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If you absorb energy in the near field of the antenna, it will produce a loading effect on the source. Whereas in the far field it will not.

Is there an intuitive explanation why this is true for one type of the field and not the other?

Can the common electrical transformer be thought of as two antennas in each others near field?

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  • $\begingroup$ Are you looking for a theoretical-physics type of explanation? It must be because fields fall like $ 1/r^2 $ in the far field and then influences back onto the first antenna will fall like $1/r^4$. $\endgroup$ – Kostas Dec 5 '19 at 13:37
  • $\begingroup$ You say that absorption of the far field does not produce a loading effect, but I think it should. I expect a reflection with an out of phase component. Where did you get this information? $\endgroup$ – my2cts Dec 9 '19 at 21:50
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You can think of two antennas in each other's near field as two halves of an air-core transformer. As such, they will load each other in ways that don't happen in the far field.

This principle can be used to couple RF power to an antenna in a manner that prevents induced currents from other nearby antennas from propagating in the antenna leads. Instead of antenna leads that travel directly from the transmitter to the antenna, the antenna leads are broken and a pair of dipole antennas are inserted there, less than a wavelength apart. The near-field coupling is almost as good as the unbroken case, and the presence of a physical break in the antenna line interrupts the induced currents.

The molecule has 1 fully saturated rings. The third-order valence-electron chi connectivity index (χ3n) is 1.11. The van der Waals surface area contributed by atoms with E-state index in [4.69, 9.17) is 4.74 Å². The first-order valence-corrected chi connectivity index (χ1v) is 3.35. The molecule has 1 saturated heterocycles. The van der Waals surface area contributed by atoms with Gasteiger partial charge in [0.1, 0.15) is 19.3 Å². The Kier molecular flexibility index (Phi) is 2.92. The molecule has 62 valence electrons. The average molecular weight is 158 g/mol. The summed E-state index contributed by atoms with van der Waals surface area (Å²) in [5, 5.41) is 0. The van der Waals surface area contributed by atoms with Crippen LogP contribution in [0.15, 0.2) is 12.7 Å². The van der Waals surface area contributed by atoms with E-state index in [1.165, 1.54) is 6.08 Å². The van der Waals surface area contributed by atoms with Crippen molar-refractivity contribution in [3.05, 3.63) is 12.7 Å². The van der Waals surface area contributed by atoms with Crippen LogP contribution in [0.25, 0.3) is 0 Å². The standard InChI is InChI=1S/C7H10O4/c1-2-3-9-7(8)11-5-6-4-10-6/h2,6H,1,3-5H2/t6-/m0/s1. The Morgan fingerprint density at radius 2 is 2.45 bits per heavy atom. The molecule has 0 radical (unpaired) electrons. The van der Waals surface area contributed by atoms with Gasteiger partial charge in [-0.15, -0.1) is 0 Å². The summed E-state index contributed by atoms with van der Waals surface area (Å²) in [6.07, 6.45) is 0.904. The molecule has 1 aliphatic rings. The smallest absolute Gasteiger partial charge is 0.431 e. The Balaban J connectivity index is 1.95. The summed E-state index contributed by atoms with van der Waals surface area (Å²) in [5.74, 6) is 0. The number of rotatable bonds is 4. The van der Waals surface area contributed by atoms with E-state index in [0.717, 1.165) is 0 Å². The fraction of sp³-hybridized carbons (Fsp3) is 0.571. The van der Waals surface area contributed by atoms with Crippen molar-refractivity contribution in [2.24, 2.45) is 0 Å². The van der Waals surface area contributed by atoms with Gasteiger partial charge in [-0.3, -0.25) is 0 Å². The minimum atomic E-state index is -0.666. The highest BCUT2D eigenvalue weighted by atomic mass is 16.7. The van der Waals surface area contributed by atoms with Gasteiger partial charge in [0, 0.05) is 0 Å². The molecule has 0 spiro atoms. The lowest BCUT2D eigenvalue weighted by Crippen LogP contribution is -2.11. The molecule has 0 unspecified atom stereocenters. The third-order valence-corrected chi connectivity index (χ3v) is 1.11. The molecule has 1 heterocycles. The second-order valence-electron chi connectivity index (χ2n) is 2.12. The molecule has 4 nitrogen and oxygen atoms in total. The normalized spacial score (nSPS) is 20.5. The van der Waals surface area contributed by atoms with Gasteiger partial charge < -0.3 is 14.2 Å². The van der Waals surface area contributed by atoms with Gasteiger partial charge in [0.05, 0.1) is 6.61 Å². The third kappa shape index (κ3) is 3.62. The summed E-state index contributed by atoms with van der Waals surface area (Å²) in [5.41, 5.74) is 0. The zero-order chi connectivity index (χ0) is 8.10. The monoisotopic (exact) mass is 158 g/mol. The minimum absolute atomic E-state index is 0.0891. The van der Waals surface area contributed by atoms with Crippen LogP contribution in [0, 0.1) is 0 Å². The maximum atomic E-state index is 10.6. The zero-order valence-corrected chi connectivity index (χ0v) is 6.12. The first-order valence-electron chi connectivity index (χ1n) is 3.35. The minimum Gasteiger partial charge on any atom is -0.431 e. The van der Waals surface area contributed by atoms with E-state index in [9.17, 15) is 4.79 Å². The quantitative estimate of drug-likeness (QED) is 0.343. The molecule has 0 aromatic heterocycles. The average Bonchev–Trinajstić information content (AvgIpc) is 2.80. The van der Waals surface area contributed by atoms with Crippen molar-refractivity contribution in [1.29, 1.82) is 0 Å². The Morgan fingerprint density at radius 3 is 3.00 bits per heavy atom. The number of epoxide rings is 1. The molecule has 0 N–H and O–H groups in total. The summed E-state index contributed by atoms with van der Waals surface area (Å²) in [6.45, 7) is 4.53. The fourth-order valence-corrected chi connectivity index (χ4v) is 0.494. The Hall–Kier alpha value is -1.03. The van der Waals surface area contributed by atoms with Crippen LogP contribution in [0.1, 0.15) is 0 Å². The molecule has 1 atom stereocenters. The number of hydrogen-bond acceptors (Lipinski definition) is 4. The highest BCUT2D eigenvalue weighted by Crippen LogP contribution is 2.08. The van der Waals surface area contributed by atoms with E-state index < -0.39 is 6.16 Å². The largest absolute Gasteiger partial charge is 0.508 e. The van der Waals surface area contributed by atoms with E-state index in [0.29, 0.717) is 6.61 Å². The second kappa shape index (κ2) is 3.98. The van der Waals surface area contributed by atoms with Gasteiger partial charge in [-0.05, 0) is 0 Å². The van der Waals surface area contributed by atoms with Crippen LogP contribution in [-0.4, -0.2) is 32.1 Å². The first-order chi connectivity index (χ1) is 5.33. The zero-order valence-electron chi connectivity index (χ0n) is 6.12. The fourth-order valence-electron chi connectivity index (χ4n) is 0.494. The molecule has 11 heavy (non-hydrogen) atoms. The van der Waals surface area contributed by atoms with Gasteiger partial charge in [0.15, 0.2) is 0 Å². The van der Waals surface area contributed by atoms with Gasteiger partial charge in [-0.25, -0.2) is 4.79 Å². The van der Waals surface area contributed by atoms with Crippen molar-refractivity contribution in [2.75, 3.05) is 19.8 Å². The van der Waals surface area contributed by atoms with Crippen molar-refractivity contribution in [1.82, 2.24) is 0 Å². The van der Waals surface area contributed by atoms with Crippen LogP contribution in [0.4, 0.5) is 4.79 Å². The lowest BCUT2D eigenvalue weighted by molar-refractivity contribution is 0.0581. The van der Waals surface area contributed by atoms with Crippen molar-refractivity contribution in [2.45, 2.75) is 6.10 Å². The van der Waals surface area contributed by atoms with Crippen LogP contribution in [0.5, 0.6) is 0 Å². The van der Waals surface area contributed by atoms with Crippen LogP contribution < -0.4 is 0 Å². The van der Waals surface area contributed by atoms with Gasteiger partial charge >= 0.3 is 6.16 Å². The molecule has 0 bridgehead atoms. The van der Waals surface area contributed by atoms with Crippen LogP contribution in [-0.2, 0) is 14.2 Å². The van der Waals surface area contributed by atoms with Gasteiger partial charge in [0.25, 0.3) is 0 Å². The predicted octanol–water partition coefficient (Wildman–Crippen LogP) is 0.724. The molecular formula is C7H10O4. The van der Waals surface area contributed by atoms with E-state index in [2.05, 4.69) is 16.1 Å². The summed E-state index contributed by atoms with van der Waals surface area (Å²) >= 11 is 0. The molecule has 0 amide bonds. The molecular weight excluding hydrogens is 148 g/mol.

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The far field is a traveling wave, once generated it radiates away from the source off into free space. The near field is a standing wave, which stores reactive energy. Your question as to why coupled near fields load each other and coupled far fields do not is not exactly correct; they both load each other in different ways.

For example, the transformer you described is coupled by a mutual inductance, a reactive coupling. An antenna has a radiation resistance, typically describing its ability to radiate into free space. This is a resistance and not a reactance because the power is lost. It radiates into space unlike the near field, which is stored. If radiating antennas are very close, they will load each other both reactively and resistively since they will be in each other's near and far field. The Yagi-Uda antenna is an example of such a case where mutual impedance must be taken into account for proper antenna design.

For practical communication purposes, however, antennas are usually too far to load each other. Which makes sense, because the power received is many orders of magnitude below the power transmitted.

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